Nearly half of all Twitter posts and messages spreading conspiracies about the coronavirus and calling for an end to the lockdown are automated accounts known as bots, it has been claimed.
Researchers at Carnegie Mellon University’s Center for Informed Democracy and Social Cybersecurity estimate that between 45 and 60 per cent of accounts on Twitter promoting misinformation related to COVID-19 were bots.
The findings are a result of a study that analyzed some 200 million coronavirus-related tweets since January.
The analysts found that of the top 50 influential retweeters, 82 per cent are bots.
Of the top 1,000 retweeters, 62 per cent are bots.
The researchers looked for specific markers that usually identify bots.
Researchers at Carnegie Mellon University say there is an orchestrated online campaign to spread disinformation related to COVID-19. The image above shows protesters demanding California lift stay-at-home orders during a demonstration in Sacramento on Saturday
Normally, bot accounts tweet and retweet several posts in a short time period. They also tend to copy and paste text from other tweets.
‘We’re seeing up to two times as much bot activity as we’d predicted based on previous natural disasters, crises and elections,’ said Kathleen Carley, a professor in Carnegie Mellon’s School of Computer Science.
Carley said that the COVID-19 pandemic has given people more time on their hands to create do-it-yourself bots.
She also said that there is a greater number of sophisticated groups that hire firms to run bot accounts.
‘Because it’s global, it’s being used by various countries and interest groups as an opportunity to meet political agendas,’ she said.
One of those agendas, according to Carley, is to sow dissension by escalating the online debate over lifting lockdown restrictions.
She said there has been an orchestrated effort to flood social media with demands to reopen the economy.
Carley said that researchers found at least 34 per cent of the tweets that fuel talk of reopening are bots.
When factoring in real-life human accounts that have bot assistants, the percentage of ‘reopen’ tweets is 66 per cent.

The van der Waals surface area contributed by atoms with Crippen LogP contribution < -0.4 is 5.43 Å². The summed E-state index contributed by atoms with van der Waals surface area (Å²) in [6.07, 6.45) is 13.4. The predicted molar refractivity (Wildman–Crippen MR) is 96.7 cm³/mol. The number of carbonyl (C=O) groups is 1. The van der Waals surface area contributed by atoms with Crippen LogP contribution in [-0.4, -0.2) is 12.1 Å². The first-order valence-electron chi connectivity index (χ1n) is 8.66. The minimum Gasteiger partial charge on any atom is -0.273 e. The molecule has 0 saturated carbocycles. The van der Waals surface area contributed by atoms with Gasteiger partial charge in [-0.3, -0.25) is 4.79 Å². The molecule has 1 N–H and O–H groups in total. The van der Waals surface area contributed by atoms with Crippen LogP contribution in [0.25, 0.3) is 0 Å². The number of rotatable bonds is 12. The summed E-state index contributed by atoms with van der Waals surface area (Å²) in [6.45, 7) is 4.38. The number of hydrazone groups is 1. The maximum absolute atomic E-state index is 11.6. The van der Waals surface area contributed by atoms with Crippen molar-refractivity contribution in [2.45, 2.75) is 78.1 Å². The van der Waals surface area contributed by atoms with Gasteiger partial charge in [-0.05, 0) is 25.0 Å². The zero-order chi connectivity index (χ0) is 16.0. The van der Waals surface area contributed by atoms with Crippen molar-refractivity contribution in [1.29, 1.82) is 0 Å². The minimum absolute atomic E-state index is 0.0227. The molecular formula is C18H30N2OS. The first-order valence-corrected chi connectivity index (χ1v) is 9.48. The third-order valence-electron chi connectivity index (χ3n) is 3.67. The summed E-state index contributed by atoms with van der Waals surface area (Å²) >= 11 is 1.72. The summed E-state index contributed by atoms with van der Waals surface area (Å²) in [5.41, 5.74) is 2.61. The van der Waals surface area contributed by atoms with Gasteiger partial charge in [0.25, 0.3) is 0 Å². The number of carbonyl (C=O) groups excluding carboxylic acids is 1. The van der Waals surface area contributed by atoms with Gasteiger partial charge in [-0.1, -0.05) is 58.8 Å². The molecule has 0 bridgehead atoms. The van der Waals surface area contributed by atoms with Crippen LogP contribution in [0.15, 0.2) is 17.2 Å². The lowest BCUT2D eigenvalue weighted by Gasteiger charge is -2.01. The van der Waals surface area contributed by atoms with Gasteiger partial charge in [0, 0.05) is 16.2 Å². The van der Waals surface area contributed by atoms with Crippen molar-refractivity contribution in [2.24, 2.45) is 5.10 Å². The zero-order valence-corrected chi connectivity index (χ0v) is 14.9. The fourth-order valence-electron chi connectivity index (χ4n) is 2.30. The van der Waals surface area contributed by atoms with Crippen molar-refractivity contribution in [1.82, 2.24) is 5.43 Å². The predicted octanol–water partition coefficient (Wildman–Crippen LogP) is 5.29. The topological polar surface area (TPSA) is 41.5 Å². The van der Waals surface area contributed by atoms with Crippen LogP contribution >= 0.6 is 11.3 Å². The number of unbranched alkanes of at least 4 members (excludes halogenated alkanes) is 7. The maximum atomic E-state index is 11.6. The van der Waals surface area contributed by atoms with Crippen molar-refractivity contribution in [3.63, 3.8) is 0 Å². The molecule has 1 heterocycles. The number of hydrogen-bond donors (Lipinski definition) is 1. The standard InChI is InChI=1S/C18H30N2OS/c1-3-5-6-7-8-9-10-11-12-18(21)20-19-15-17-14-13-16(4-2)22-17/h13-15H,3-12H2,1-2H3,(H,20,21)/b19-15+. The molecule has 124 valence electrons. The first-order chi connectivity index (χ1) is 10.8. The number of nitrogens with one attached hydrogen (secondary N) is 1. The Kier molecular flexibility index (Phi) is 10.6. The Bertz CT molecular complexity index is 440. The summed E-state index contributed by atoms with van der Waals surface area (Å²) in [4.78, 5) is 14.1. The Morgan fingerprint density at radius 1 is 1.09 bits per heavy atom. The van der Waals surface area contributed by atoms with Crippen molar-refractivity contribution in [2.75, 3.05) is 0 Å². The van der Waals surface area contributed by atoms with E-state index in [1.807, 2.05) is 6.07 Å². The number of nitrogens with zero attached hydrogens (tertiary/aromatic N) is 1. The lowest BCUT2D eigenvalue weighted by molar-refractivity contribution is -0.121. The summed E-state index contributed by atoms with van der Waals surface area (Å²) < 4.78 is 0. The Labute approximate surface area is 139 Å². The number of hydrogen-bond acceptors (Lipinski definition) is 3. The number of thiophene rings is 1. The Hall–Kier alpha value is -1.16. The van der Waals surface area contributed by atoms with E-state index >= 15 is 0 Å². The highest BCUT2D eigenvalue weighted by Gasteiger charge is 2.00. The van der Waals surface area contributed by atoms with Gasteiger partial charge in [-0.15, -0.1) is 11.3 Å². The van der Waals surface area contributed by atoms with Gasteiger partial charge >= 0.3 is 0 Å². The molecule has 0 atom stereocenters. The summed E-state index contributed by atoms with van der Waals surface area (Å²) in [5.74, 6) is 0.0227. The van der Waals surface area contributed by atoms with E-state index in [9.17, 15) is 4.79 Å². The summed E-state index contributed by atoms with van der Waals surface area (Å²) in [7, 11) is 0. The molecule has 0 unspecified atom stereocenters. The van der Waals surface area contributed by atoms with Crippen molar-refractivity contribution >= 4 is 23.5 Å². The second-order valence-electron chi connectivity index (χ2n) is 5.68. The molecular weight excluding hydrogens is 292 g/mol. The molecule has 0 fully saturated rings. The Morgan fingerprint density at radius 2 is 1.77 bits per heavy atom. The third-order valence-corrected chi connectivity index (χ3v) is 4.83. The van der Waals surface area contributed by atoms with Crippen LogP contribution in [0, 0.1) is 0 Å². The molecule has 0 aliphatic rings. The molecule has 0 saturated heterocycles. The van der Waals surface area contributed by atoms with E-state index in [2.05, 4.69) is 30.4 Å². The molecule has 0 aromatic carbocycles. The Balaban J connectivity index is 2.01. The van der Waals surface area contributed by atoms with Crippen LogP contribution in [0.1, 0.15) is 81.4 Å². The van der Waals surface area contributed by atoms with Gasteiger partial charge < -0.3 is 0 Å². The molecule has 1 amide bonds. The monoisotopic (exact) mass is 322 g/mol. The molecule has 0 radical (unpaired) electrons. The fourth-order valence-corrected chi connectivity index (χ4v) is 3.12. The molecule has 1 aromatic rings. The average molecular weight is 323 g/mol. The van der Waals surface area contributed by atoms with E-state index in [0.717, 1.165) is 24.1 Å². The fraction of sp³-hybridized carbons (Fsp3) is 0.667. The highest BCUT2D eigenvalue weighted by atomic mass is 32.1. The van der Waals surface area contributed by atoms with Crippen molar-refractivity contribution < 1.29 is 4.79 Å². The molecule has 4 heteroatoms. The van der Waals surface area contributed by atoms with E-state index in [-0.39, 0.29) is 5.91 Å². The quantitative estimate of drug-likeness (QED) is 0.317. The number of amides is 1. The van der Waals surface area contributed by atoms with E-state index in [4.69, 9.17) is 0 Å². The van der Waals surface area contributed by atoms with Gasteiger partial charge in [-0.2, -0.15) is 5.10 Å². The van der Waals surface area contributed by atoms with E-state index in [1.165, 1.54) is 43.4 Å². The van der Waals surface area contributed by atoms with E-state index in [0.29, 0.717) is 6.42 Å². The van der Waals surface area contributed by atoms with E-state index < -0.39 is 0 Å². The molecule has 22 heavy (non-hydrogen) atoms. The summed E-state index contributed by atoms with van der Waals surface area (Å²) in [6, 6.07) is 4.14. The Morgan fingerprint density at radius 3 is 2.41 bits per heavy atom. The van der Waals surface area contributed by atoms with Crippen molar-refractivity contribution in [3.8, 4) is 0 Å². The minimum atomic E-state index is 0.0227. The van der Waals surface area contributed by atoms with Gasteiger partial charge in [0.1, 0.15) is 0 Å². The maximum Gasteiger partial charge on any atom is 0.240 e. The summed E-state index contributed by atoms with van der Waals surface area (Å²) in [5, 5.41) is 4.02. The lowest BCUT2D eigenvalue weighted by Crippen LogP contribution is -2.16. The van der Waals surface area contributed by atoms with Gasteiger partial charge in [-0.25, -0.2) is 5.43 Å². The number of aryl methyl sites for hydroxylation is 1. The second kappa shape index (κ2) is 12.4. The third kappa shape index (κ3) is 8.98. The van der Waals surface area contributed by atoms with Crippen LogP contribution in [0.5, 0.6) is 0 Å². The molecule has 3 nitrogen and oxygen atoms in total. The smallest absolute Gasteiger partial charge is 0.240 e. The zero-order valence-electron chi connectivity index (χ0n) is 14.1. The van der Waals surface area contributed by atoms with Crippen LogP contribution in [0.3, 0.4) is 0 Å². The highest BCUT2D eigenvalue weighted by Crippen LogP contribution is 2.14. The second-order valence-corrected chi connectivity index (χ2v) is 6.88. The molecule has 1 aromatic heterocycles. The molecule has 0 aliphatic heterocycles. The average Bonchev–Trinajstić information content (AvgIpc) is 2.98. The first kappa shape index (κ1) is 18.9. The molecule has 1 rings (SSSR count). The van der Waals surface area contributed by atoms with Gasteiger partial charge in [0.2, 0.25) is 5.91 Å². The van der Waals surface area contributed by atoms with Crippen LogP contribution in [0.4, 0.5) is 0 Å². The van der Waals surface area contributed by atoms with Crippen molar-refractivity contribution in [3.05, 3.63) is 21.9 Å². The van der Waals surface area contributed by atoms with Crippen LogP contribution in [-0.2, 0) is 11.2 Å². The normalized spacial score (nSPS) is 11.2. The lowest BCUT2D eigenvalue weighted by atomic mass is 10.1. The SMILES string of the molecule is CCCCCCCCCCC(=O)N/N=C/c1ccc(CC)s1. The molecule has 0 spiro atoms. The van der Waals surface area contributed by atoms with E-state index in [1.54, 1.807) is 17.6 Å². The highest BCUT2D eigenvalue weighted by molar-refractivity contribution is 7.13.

‘When we see a whole bunch of tweets at the same time or back to back, it’s like they’re timed,’ Carley said.
‘We also look for use of the same exact hashtag, or messaging that appears to be copied and pasted from one bot to the next.’
The Carnegie Mellon researchers found more than 100 false narratives and conspiracy theories related to COVID-19 that they say were promoted by bots.
Among the conspiracy theories that have gained traction online are the claims that 5G wireless technology was responsible for spreading the virus and that Bill Gates engineered the COVID-19 pandemic so that he can develop a vaccine that will enable him to insert a microchip into every human to track their movements.
Another theory making the rounds online is that hospitals are using mannequins to fill up their emergency rooms rather than real human beings.
Twitter, meanwhile, says that it has removed false information related to COVID-19 from its platform. Twitter headquarters is seen above in San Francisco
‘Conspiracy theories increase polarization in groups. It’s what many misinformation campaigns aim to do,’ Carley said.
‘People have real concerns about health and the economy, and people are preying on that to create divides.’
The more conspiracy theories are spread online, the more likely those who believe these theories could adopt extreme behavior and less rational thinking, according to Carley.
‘Increased polarization will have a variety of real-world consequences, and play out in things like voting behavior and hostility towards ethnic groups,’ Carley said.
Exactly who is behind these bot campaigns is hard to pin down, but Carley has a guess.
‘We do know that it looks like it’s a propaganda machine, and it definitely matches the Russian and Chinese playbooks, but it would take a tremendous amount of resources to substantiate that,’ Carley said.
The United States government’s intelligence agencies believe Russia orchestrated a similar bot campaign during the 2016 presidential elections.
Twitter, meanwhile, says that it has removed false information related to COVID-19 from its platform.
‘We’re prioritizing the removal of COVID-19 content when it has a call to action that could potentially cause harm,’ according to a statement from Twitter.
‘As we’ve said previously, we will not take enforcement action on every Tweet that contains incomplete or disputed information about COVID-19.’